Eau de vie

 

French for water of life, eau de vie, European schnaps and Singani are the epitome of spirits making, the process whereby the "spirit" of a substance is captured in a bottle.

Many liquors suffer extreme distillation to remove impurities, and thereby end up somewhat flat, the spirit haven been largely beaten out of them.  Others are not distilled to death but are instead aged to replace the original taste of the spirit with new, woody tastes.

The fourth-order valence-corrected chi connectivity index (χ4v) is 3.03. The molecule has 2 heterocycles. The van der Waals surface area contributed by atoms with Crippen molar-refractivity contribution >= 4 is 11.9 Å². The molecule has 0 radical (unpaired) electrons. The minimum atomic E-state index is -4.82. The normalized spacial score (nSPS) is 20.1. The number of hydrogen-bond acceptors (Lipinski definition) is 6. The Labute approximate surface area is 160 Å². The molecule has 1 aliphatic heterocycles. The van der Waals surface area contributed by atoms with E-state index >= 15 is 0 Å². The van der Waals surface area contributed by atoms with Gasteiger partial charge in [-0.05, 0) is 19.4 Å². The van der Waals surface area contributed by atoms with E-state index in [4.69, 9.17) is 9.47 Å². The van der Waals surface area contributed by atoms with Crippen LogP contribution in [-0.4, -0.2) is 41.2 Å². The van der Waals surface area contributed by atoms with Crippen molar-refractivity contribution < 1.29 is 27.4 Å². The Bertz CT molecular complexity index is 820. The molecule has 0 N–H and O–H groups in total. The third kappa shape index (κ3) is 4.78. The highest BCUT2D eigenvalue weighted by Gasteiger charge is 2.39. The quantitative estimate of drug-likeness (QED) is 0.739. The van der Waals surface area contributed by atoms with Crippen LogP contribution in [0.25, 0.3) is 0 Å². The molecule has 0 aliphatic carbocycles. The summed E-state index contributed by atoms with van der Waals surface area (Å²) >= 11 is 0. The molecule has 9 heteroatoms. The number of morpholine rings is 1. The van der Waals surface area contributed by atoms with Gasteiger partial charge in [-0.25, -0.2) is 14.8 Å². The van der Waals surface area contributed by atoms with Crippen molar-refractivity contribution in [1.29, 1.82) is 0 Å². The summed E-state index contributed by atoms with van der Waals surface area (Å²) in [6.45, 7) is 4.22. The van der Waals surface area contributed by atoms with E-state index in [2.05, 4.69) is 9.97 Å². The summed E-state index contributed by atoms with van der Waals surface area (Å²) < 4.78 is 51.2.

Eaux de vie, of which Singani is an example, are carefully distilled to capture the essence or spirit of nature while at the same time fastidiously removing impurities the hard way.

An eau de vie or a Singani does not have to be turned into purified ethanol to be good.  Neither do they need to be aged to be good.  Like good things everywhere, their original spirit is good enough as it is.